Yet in the soft morning light, there is something peculiar about the eyes; a ring of gleaming gold and cascading chains decorates its front. They are wearing a monocle! 

The monkey’s vision is flooded with monocles, monocles, monocles and it hoots and screams with glee at the shiny metal. It leaps up from the boat and soars up and up until it disappears into a dot in the clouds, wrenches the monocle from the heavens, and plunges down through sky with the ornament in its clutches, smashing into the deck with a resounding crash. 

Gaia gapes as the monkey dances with the gold monocle in a frenzy, stamping its feet on the wooden boards and waving its limbs wildly. It puts the glittering hoop over its neck like a necklace of vanity and turns to Gaia with pride. 

The band tightens around the monkey’s neck and begins to choke it. The ring levitates upwards, hanging the monkey like a noose. The animal’s eyes bulge, legs flail about, mouth stretches, and chest convulses in violent ripples. With one ultimate effort, it coughs up a squirming, black, oily mass, which falls into the lucid waters. 

A single black dot emerges below the monkey. Floating, sinisterly. The mirror-like waters are strangely reflective and contemplative in the deepening dusk. Gently, a dark ink stain begins to bleed across the sea. Fields of ebony flowers bloom across the waters until the furthest horizon. Fish, dirty bikes, waste, bodies, float up and blanket the clouded surface.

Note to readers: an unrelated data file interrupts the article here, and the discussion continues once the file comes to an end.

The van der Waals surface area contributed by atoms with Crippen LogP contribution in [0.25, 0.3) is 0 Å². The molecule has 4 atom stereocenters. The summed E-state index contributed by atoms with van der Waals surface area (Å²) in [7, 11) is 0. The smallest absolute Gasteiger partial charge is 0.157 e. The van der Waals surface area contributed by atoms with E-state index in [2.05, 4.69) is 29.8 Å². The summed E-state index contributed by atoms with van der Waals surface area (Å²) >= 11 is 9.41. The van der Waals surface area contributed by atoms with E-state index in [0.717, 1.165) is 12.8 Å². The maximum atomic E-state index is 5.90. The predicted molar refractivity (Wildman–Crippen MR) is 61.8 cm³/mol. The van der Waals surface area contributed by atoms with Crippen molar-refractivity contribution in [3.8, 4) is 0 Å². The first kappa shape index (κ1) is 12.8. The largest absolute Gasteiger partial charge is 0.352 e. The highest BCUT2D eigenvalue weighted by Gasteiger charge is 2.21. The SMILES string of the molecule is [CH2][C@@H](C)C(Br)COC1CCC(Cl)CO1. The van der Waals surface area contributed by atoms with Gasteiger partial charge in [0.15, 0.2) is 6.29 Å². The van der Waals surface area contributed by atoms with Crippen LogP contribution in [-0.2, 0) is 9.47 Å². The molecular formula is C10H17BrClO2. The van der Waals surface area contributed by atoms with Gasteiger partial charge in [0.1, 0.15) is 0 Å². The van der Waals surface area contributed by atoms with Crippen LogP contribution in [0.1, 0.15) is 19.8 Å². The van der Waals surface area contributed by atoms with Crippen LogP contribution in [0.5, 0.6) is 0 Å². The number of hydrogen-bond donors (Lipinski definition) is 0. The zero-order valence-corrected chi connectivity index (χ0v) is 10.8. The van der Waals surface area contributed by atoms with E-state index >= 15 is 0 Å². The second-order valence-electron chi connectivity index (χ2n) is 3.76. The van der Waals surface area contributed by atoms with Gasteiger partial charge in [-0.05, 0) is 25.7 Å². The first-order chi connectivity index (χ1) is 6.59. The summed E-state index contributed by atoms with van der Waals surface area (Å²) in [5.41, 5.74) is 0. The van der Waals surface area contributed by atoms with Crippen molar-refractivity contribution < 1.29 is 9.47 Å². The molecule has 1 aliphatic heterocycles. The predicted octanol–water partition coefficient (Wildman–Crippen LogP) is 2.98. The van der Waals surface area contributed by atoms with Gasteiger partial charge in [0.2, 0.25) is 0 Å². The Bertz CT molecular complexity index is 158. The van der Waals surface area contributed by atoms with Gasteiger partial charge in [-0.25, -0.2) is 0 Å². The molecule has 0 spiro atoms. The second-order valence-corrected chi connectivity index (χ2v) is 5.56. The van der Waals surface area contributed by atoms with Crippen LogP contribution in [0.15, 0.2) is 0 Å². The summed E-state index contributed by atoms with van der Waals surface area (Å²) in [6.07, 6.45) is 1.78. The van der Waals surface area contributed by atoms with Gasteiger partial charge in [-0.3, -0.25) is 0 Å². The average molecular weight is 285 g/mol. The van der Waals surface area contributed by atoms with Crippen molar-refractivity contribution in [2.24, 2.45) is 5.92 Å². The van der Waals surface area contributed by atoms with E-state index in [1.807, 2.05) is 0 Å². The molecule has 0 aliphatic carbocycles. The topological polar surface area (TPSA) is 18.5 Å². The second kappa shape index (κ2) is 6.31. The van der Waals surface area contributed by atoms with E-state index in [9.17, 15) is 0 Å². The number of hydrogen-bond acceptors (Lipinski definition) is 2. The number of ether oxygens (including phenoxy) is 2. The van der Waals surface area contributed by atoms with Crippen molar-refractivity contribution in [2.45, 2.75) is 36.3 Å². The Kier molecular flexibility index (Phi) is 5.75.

Gaia turns to the monkey, her gray face eclipsing like the sea. Clawing at her hair, she bursts, 

“What have you done, what have you done? It’s all gone! You disgusting ape! You monster! You kill everything, everything in your lust for jewels! You —”

She cries out in pain and clutches at her bleeding wound, moaning, and crumples on the boat. Deaf and dumb, the monkey blinks and continues mashing the rotting fruit sludge into little cakes and castles. 

They freeze when they hear a quiet noise in the distance. An incessant clicking noise. Click, click, click. They turn slowly to look behind the boat. Tik tik tik tik.

TIK TOK! TIK TOK! TIK TOK!

A fiery figure looms over the boat, it glows, its burning claws rip at the wooden boards, the boat is ablaze, the ocean is ablaze, it roars tremendously. In its chest is a burning clock like red coals, its violent hands swing in circles, TIKING, TOKING, attacking, TIK TOK. TIK TOK. 

The monkey lunges into Gaia’s arms and she becomes a gem, shining emerald and sapphire and diamond and moonstone and jade and pearls, and pearls, and pearls, the most beautiful jewel on the planet, and she shatters into a million pieces, flying about, stars in the sky, a glittering kaleidoscope of her beautiful hills, of forests, peach trees, and earth. 

The ape. For the first time, it learns remorse, and it weeps over her glassy and worthless fragments. The clockman lurches for the animal, seizes it, and where it moves there are tongues of vengeful flames. A grotesque mouth opens in the clock and swallows the monkey whole. 

Two eyes in the scorching sky glower at the boat in the ocean. The monkey opens his eyes in absolute terror, and redolent tears drip from them in grief. Gaia holds her belly and she is singing, 

“I remember there were hills…”